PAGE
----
E-coli scare raises alarm over drinking water safety in Kochi

According to the World Health Organisation (WHO), though E-coli bacteria is harmless, it can lead to abdominal cramps and diarrhoea, that may in some cases develop into bloody diarrhoea
E-coli is a subgroup of coliform bacteria, which is commonly found in natural sources of water
E-coli is a subgroup of coliform bacteria, which is commonly found in natural sources of waterPhoto | Express

KOCHI: The presence of coliform bacteria in the water samples collected from the DLF New Town Heights apartment complex, in Kakkanad, has raised concerns over the safety of drinking water sources.

E-coli is a subgroup of coliform bacteria, which is commonly found in natural sources of water
Health scare in high-end Kochi apartment; E-coli suspected as 300 residents report vomiting, diarrhoea

According to the World Health Organisation (WHO), though E-coli bacteria is harmless, it can lead to abdominal cramps and diarrhoea, that may in some cases develop into bloody diarrhoea and sometimes fever and vomiting for less than 10 days in most patients.

E-coli doesn’t cause infection, said Dr Anish T S, associate professor of community medicine at Manjeri Government Medical College Hospital. “It is only an indicator. If coliform is present in water, it indicates faecal contamination and that the water is supplied without any treatment,” he said, adding that further investigations will be key to rule out the presence of other pathogens like rota and noro.

According to Dr Smriti Divakaran, associate consultant of internal medicine at Kochi Aster Medcity, "E-coli is a gut bacteria seen in the human body, and it’s not usually harmful. But some strains can cause diarrhoea and other conditions."

“Some symptoms are self-limiting and can be managed with supportive care, including rest, hydration, and by following a proper diet. If the symptoms prolong, especially among the elderly, children and people with comorbidities, consultation is a must, ” she added.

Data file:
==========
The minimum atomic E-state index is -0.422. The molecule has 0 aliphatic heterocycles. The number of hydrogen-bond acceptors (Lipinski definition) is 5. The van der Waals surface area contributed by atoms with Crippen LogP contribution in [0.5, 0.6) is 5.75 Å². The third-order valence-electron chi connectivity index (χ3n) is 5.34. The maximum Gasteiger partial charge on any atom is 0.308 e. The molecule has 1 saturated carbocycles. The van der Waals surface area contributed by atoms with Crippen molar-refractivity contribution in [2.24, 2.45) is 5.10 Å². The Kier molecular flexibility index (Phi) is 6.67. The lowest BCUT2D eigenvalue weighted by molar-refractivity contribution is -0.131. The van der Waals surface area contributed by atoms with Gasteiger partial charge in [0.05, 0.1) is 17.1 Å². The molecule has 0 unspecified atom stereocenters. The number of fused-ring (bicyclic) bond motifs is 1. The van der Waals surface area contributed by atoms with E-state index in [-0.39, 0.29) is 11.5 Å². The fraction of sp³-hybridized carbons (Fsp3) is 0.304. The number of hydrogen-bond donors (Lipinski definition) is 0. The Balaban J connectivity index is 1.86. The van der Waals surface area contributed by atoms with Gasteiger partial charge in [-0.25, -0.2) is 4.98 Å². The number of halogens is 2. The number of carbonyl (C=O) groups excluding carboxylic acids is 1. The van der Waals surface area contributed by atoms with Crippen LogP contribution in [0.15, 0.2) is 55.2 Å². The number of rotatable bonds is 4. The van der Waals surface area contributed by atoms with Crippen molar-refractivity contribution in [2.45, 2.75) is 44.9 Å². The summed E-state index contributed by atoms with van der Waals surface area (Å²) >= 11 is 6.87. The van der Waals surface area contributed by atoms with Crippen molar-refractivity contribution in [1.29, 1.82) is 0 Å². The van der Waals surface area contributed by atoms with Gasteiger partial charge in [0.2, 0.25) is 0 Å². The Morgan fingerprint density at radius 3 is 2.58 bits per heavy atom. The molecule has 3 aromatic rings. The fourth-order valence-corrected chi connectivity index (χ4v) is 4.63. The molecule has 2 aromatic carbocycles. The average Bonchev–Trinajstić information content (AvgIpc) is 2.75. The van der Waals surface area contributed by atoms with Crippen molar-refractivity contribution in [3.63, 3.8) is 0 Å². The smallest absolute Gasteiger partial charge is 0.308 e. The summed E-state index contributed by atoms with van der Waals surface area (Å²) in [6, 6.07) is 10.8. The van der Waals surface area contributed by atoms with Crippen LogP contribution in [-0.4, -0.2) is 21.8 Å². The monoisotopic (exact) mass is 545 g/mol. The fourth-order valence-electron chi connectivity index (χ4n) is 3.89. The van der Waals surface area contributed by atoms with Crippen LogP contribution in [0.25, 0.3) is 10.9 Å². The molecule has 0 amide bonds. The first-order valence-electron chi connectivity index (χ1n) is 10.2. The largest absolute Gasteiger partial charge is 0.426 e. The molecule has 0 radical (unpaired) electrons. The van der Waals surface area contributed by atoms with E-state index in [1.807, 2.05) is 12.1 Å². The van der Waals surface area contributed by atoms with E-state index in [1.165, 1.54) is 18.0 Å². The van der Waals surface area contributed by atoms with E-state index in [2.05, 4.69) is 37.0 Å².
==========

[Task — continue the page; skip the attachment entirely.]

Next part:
Dr Rajeev Jayadevan, chairman of the Indian Medical Association’s Kerala research cell, said that safe drinking water should be totally free of coliform bacteria, especially E-coli. “Natural river water typically contains E-coli from various sources. If tap water has a high coliform count, it suggests inadequate chlorination or breaches in the water supply system,” he said, adding that for well water, it indicates contamination from nearby septic systems, agricultural runoff, or surface water infiltration.

“It is easy to detect E-coli bacteria and eliminate it. Simple chlorination will do the trick. The way it affects people varies, and it depends on the variant and other factors,” added Dr Anish.

Effective chlorination plays an important role in eliminating E-coli from water. “Effective chlorination can eliminate bacteria and this is essential for modern public water supplies,” said Dr Rajeev.

“Infections can be prevented by using filtered and boiled water, consuming properly cooked food and ensuring hygiene,” emphasised Dr Smriti.

“Contaminated water leads to the occurrence of several waterborne diseases, including hepatitis A, cholera, typhoid, etc. These incidents also warn the public and authorities to prepare and monitor the water supply to ensure safety,” pointed out Dr Anish.

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